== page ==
It's not for nothing that the National Lottery's ad campaign for Euromillions tempts ticket buyers with the hope of buying a deserted island. For most, it seems like a dream true.
But it hasn't always been that way. In 1947, the appeal of life on Irish offshore islands appeared to have soured for good when a young man fell ill with meningitis on Great Blasket Island, off the Dingle Peninsula.
In January that year, he died when doctors couldn't cross the choppy waters of Blasket Sound to reach him. By April, the storm-beaten Great Blasket Island had been cut off from the mainland for weeks, compelling its residents to send a telegram to then Taoiseach Éamon de Valera pleading for food.
Supplies duly arrived two days later, but the events of that year sparked a chain reaction that led to the evacuation of the entire island in 1953.
Yet, in this modern, over-connected world, a whole new generation now dreams of leaving the rat race behind in favour of a secluded life on an Irish island.
Last month, Lesley Kehoe and Gordon Bond, a young couple in their 20s, documented on Twitter how they had left their jobs and moved to Great Blasket Island for seven months to run an accommodation centre - albeit with no electricity, save for a wind turbine to charge their phones.
Dominic Daly, an estate agent who has been selling Irish islands for almost half a century, says the country's private isles are even more attractive to foreign purchasers because "a lot of Irish people are fed up with the dampness and go for warmer climates".
Ireland has had its fair share of high-profile buyers seeking tranquillity, unspoiled beaches and isolation off its coast. Former Taoiseach Charlie Haughey bought Inishvickillane, the southernmost Blasket, in 1974 and built a holiday home, famously hosting former French president Francois Mitterrand there. The Haughey family still visits the house in summer.
In the late 1960s, John Lennon sent one of his people to successfully bid for Dorinish Island in Clew Bay at an auction in Westport.
The late Michael Jackson also had designs on owning an Irish island. In 2007, Daly brought the King of Pop, his three children and their nanny out on a boat to view one off west Kerry. But when the singer discovered he was unlikely to get planning permission to erect a security fence around it, he lost interest and, as Daly recalls, Jackson "had also run out of money at that stage".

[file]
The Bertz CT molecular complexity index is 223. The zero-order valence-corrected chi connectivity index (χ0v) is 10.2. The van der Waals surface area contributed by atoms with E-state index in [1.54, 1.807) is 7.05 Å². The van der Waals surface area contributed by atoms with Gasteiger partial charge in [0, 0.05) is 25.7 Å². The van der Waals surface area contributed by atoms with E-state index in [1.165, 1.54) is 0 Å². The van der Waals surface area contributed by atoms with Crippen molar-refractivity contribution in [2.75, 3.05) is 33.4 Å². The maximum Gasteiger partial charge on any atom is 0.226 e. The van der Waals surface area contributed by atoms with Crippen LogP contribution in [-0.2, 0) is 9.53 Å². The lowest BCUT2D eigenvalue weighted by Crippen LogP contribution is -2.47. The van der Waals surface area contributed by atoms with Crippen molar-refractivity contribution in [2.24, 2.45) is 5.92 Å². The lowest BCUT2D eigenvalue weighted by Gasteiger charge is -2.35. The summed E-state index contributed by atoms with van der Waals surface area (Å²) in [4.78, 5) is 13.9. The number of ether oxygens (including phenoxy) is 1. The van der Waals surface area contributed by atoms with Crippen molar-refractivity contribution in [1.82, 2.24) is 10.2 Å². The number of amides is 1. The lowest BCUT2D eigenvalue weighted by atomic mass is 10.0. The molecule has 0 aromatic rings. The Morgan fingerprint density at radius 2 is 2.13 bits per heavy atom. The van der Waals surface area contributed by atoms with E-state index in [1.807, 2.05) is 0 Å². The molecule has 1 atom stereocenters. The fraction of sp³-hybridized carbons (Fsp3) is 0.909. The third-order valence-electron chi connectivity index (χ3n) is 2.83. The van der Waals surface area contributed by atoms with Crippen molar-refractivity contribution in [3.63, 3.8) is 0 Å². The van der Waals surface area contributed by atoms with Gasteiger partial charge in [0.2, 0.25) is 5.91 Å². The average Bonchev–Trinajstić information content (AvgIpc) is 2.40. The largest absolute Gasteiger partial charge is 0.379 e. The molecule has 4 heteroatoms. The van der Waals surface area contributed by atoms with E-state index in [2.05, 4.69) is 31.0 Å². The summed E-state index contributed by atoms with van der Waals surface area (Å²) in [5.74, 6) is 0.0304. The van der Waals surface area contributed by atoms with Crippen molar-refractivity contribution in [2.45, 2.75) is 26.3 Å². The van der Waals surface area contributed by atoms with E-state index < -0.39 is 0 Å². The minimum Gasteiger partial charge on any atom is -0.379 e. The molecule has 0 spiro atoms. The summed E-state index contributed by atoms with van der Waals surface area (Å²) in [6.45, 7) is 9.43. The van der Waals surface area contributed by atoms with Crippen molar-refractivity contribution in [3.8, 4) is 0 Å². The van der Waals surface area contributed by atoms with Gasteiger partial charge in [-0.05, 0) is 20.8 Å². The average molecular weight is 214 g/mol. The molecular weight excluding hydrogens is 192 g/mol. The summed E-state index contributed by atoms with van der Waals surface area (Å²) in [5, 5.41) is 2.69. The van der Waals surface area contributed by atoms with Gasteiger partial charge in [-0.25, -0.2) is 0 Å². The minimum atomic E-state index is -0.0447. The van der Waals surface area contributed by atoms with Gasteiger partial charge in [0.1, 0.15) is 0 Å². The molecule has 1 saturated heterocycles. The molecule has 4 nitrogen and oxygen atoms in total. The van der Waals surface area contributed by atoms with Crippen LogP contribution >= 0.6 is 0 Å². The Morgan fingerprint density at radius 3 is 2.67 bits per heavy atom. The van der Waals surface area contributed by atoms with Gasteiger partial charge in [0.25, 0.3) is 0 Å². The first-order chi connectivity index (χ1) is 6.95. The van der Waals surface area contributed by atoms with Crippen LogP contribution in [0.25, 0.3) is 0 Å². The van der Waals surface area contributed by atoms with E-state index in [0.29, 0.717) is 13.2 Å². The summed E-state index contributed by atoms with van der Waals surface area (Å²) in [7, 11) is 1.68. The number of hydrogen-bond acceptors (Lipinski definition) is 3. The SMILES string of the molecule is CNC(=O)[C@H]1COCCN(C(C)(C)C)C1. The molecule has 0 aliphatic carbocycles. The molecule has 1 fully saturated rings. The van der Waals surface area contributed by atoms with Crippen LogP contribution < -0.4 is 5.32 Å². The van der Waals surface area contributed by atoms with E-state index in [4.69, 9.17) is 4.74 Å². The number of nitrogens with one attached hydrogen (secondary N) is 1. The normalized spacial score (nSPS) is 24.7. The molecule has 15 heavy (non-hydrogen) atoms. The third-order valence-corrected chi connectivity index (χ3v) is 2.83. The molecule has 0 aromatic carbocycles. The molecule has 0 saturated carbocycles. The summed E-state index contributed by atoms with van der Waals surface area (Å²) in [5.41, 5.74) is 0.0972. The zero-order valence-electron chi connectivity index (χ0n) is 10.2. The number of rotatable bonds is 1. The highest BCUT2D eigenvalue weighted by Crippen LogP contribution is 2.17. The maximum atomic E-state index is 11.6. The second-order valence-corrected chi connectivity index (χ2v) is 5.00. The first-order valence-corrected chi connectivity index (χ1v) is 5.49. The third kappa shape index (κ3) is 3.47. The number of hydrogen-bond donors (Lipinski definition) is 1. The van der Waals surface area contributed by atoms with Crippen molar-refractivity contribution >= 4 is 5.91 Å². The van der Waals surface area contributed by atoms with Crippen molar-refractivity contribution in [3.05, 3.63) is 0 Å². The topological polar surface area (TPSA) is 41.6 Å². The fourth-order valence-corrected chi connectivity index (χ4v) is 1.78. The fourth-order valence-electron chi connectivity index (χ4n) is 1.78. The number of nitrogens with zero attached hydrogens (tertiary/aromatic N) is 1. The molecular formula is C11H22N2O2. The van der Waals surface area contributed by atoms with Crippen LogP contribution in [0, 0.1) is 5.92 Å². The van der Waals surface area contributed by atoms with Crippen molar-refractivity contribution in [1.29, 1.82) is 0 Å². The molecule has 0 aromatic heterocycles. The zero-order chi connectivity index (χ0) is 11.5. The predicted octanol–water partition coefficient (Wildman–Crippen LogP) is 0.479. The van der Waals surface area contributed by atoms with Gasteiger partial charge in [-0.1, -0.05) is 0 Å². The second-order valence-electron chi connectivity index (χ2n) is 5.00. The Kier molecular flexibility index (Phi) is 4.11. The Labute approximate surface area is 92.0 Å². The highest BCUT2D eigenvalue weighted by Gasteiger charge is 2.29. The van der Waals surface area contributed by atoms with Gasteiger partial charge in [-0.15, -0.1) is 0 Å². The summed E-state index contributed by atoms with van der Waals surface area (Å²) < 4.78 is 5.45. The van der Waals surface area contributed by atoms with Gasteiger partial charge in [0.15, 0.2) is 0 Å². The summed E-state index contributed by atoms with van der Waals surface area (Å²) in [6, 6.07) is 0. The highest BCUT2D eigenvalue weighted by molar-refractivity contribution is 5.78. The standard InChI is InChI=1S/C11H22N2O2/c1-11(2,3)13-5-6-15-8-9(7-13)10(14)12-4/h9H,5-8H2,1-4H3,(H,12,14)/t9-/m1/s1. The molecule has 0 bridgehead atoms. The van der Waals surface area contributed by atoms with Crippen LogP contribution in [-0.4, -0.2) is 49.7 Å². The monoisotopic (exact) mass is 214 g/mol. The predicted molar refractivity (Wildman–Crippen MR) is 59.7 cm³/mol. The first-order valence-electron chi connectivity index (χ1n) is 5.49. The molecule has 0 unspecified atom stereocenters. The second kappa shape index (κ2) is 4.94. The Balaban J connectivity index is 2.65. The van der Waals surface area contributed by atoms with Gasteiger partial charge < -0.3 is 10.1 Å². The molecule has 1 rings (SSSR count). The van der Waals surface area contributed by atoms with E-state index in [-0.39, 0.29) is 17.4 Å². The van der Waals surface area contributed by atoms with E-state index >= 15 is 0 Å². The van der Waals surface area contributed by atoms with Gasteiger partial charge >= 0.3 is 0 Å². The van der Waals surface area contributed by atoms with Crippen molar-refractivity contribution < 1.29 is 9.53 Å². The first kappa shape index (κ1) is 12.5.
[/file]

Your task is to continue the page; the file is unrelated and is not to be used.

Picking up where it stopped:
* Buyers with deep pockets may want to book a viewing of Horse Island, situated in Roaring Water Bay off West Cork and selling for €6.75m through Kinsale-based Engel & Voelkers and Colliers International, and also listed on Toronto-based marketplace Private Islands Inc.
One of few Irish isles that has been fully re-developed as a private island, Horse Island has its own electricity grid and water supply, as well as a few luxuries in the form of a tennis court, a gym and a helicopter pad. From its 150ft-long pier, the 157-acre island is only a few minutes from the mainland.
The price-tag includes a six-bed main house, guest houses and two cottages.
At 4,500 sq ft, the main house has a large living room with double-height ceilings and views all the way to Cape Clear Island and the Fastnet Rock lighthouse. To the rear is an enclosed, decked courtyard with a barbecue and wood-fired pizza oven.
* If you're not a people person and have €1.25m to spare, you could pick up the uninhabited High Island, so named because it is 63.3m above sea level at its peak.
Ardoileán, as the 80-acre island is also known, is 3km off the west coast of Connemara and went on the market earlier this year. High Island has two freshwater lakes and the ruins of a seventh-century monastery believed to be founded by St Féchín of Fore.
* Daly, meanwhile, is selling half of Mermaid Isle, in Kenmare Bay, for €1.9m. This comes with a waterfront three-storey home, complete with two outdoor hot tubs, a library, fitness room, a separate cottage for guests - and even internet access.
* But private islands are no longer for the super-rich: Daly is also selling Mannion's Island in Dunmanus Bay in west Cork for €150,000, which is about the same price as a one-bed apartment in Ballymun.
This four-acre retreat is not inhabited, has no buildings, and is just 200m from the mainland (in case the solitude becomes overwhelming).
But don't let the guide prices fool you: the cost of developing an uninhabited island without an existing structure can amount to multiples of the price of the island itself. The glamour attached to owning an island can fade in the struggle to win planning permission for a home, carrying out construction, and getting an electricity and fresh water supply. And that's before buying a boat.
If your budget doesn't stretch towards buying an island, but you really need to get away from it all, you could consider renting an island estate like that at Inish Beg Island, off the coast of West Cork, just a few miles from Skibbereen and the little port of Baltimore.
This island is home to gardens that have been listed in the Hundred Best Gardens in Ireland and to a fitness complex with a 13m-long indoor heated swimming pool.
Paul Keane from the Inish Beg estate says its 97 acres amounts to "about one third of the total land mass of the island. We do offer the whole estate, with the exception of Inish Beg House itself, on an exclusive basis."
The estate has 10 self-catering properties that can sleep 48 people, costing a total €3,000 to €4,000 a night, depending on the time of year.
After years of island viewings, Daly has developed a strategy for weeding out tyre-kickers from bone fide island-buyers. "If people are genuine about wanting to buy an island, they have to put up the cost of renting a boat or hiring a helicopter for a viewing," he says. "Otherwise you'd be giving out free trips to islands. You'd be a busy fool."